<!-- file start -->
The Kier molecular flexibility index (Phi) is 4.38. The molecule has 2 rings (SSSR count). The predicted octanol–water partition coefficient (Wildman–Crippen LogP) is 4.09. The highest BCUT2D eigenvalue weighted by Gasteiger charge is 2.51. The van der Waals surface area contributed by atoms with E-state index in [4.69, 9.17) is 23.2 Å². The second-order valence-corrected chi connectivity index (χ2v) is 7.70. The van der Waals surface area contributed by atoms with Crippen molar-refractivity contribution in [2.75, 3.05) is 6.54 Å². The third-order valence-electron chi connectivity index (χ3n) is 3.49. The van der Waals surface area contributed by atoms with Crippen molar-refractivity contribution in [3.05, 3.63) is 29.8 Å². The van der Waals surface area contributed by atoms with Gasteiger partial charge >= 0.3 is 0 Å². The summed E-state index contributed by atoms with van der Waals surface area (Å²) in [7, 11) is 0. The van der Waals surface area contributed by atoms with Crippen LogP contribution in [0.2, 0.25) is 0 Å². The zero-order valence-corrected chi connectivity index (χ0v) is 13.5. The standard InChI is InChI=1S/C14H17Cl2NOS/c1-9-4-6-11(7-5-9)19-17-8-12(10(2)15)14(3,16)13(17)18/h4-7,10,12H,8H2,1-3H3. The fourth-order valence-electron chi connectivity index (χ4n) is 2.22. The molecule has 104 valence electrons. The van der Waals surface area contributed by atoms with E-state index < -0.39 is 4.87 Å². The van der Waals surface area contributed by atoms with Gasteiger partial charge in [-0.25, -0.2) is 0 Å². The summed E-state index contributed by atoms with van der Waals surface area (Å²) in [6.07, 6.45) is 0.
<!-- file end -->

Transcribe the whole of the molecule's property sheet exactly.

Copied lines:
The Kier molecular flexibility index (Phi) is 4.38. The molecule has 2 rings (SSSR count). The predicted octanol–water partition coefficient (Wildman–Crippen LogP) is 4.09. The highest BCUT2D eigenvalue weighted by Gasteiger charge is 2.51. The van der Waals surface area contributed by atoms with E-state index in [4.69, 9.17) is 23.2 Å². The second-order valence-corrected chi connectivity index (χ2v) is 7.70. The van der Waals surface area contributed by atoms with Crippen molar-refractivity contribution in [2.75, 3.05) is 6.54 Å². The third-order valence-electron chi connectivity index (χ3n) is 3.49. The van der Waals surface area contributed by atoms with Crippen molar-refractivity contribution in [3.05, 3.63) is 29.8 Å². The van der Waals surface area contributed by atoms with Gasteiger partial charge >= 0.3 is 0 Å². The summed E-state index contributed by atoms with van der Waals surface area (Å²) in [7, 11) is 0. The van der Waals surface area contributed by atoms with Crippen LogP contribution in [0.2, 0.25) is 0 Å². The zero-order valence-corrected chi connectivity index (χ0v) is 13.5. The standard InChI is InChI=1S/C14H17Cl2NOS/c1-9-4-6-11(7-5-9)19-17-8-12(10(2)15)14(3,16)13(17)18/h4-7,10,12H,8H2,1-3H3. The fourth-order valence-electron chi connectivity index (χ4n) is 2.22. The molecule has 104 valence electrons. The van der Waals surface area contributed by atoms with E-state index < -0.39 is 4.87 Å². The van der Waals surface area contributed by atoms with Gasteiger partial charge in [-0.25, -0.2) is 0 Å². The summed E-state index contributed by atoms with van der Waals surface area (Å²) in [6.07, 6.45) is 0.